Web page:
Eastern State Hospital, Lexington, KY

The Eastern State Hospital was established by a legislative act of Dec. 4, 1822 and is the 2nd oldest mental hospital in the United States. On May 1, 1824 the hospital, known then as the Lunatic Asylum, welcomed it's first patient. Over the years, the name changed several times, until 1912 when the General Assembly officially renamed it Eastern State Hospital.

The following individuals, from Maysville-Mason County died while patients at Eastern State Hospital prior to 1946

Mr. John Bond - 1904
Mr. John Bond, aged 68, a resident of Maysville, died in the Lexington asylum Sunday of apoplexy.
Mr. Bond came to the asylum about a month ago. Friday he suffered a severe stroke of apoplexy and Sunday the attack was repeated with fatal results. Mrs. Bond and relatives came Monday to arrange for his funeral.
Mr. Bond was a chemist of ability, was president of the Bond Herb Co., of Maysville, and had been a distiller for several companies throughout the state. He was in business here about twenty years ago at the stand where the Navarre saloon at Water and Limestone now is and had a lucrative trade. He was a man of good standing and the misfortune which led to his presence in the asylum was deeply regretted.
Source: Lexington [KY] Leader, 24 October 1904, p. 5 col. 1; Contributed by Pam Brinegar

Judge Lewis Collins - 1870
The venerable Judge Lewis Collins, widely known as the author of Collins' History of Kentucky, died at the Eastern Lunatic Asylum last Saturday evening. Judge Collins was the oldest member of the Press, in this State. For many years he was the editor of the Maysville Eagle. When he abandoned the duties of newspaper life, he was made judge of the Court Court of Mason, and was President of several corporations. He had been insane for some years, and was so violent as to render his confinement in the Asylum a necessity. When in his right mind, he was actively benevolent and religious. For more than half a century he was a leading and devoted member of the Presbyterian Church. The good old man is at rest. Peace to his ashes.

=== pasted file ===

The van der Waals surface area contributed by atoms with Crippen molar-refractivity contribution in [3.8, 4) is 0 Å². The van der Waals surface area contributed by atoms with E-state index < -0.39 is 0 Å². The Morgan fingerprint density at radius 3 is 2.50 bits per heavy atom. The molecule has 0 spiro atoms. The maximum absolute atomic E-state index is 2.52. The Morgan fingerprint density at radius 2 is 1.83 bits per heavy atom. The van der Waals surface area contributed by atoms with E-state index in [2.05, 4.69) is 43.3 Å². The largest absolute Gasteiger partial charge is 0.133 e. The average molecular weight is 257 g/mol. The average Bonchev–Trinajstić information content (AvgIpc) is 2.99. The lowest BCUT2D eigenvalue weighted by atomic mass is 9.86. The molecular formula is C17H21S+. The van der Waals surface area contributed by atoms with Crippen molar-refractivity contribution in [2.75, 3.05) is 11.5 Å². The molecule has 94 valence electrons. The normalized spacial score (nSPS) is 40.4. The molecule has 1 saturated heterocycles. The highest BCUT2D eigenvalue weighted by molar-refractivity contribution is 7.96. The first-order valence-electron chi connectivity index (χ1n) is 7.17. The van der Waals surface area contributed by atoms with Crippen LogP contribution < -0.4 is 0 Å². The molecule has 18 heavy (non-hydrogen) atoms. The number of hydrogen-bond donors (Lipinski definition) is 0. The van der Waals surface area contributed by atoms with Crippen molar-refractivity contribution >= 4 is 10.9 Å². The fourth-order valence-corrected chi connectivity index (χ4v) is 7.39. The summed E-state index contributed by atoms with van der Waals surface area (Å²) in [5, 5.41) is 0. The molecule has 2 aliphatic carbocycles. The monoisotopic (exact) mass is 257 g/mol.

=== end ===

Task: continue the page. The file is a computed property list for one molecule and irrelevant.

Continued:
Source: The Observer and Reporter, Lexington, KY, 02 February 1870, p. 3 col. 4 ; Contributed by Pam Brinegar

Mrs. Eliza Cooper - 1905
Mrs. Eliza Cooper, of Mason county, died at the Asylum Friday. Her body was sent to Maysville Saturday morning and was taken to her home at Rectorville, where the interment will take place Sunday afternoon at 2 p.m.
Source: Lexington [KY] Leader, 15 October 1905, sec. 2 p. 5 col. 5; Contributed by Pam Brinegar

Maria Green (colored).
"Not long after the death of my wife [in September 1880] my daughter Maria was stricken very severely, which resulted in her losing her mind and thus having to be taken to the Lexington Asylum, where she died in a short time."
Source: Life of the Rev. Elisha W. Green, Maysville KY, The Republican Printing Office, 1888; Contributed by Pam Brinegar

John C. Mackley - 1907
Maysville, Ky., Dec. 6 John C. Mackley, died in the Lexington Asylum this morning. He was an Odd Fellow, Elk, and a resident of this city, where he had many relatives. He was unmarried.
Source: Lexington [KY] Leader, 06 December 1907, p. 6 col. 3; Contributed by Pam Brinegar

Myrtle Dryden Stanton - 1945
MOTHER OF EIGHT DIES IN HOSPITAL: Today's Maysville Independent contained the following item that will be read with regret by many in this county, the lady named being a grand­daughter of the late Mr. and Mrs. Ambrose Barnett of this county. "Mrs. Myrtle Dryden Stanton, aged about 40, of Central Avenue, wife of Thomas William Stanton, Chesapeake and Ohio gate-man at the Carmel Street crossing, died last night at 9 o'clock at St. Elizabeth Hospital, where she had been a patient for the past four weeks. "Mrs. Stanton, about six weeks ago, underwent surgery at the hospital and recovered sufficiently to be brought home, but about a week after her return it was necessary for her to be hospitalized again. "A native of Maysville, she was the daughter of the late John and Lucy Dryden, of this city. "A member of St. Patrick Church, Mrs. Stanton was deemed by all who knew her as an excellent wife and mother, possessed of all Christian virtues. "Besides her husband she leaves eight children, Benny and Barney, in the United States Navy, Mildred, at St. Rita School, near Cincinnati, Juanita Jean, Catherine, Helen, Betty and Michael, all at home. "The body was returned last night to the Higgins and Slattery Funeral home where funeral arrangements have not been completed."
Source: TRIBUNE DEMOCRAT—November 15, 1945; Contributed by Mary Bishop

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